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Middle East

Israel to pump life back into sacred river

Israel has announced plans to begin restoring the sacred river Jordan by pumping about 30 million cubic metres of water into the parched valley.

Up to 98 per cent of the lower river Jordan's historic flow is diverted by Israel, Jordan and Syria for agricultural use, according to environmentalists. The trickle that remains in the river bed is mostly raw sewage.

Despite this, the river – which runs along the border between Israel and Jordan – remains an important religious site for Jews, Christians and Muslims. It attracts hundreds of thousands of tourists every year.

Gidon Bromberg, of Friends of the Earth Middle East (FoEME), said that half of the water promised by Israel will come from the Sea of Galilee.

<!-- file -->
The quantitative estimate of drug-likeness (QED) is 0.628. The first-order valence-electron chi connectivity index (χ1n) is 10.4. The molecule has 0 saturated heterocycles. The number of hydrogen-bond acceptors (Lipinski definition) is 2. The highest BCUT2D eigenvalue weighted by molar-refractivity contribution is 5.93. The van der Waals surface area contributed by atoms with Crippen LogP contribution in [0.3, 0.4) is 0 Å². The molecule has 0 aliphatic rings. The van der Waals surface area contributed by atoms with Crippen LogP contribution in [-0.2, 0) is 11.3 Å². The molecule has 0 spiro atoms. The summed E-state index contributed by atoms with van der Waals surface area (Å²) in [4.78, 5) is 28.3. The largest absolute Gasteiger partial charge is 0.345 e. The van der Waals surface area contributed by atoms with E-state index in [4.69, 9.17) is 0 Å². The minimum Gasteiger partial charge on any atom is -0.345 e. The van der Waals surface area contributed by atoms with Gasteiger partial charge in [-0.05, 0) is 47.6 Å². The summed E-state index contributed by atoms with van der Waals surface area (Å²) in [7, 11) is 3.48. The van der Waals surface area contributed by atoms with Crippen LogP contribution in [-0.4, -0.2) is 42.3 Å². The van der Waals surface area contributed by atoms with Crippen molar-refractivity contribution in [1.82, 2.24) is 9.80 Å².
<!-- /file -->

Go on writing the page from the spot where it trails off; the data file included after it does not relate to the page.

Israel's pledge is the first step towards revitalising the river and an encouraging sign of diplomatic cooperation between the nations surrounding it, Mr Bromberg said, adding that a lot more must be done to restore the river to its former glory. "This 30 million cubic metres [of water] is clearly insufficient on its own, but what it does signify is a turnaround in attitude," he said.

Water has long been a source of dispute between dry Middle Eastern nations. The late King Hussein of Jordan once said water would be the only reason that might lead him to war with Israel.

FoEME, which unites Jordanian, Palestinian and Israeli environmentalists, said the river would require a minimum of 400 to 600 million cubic metres of water to regenerate a healthy ecosystem.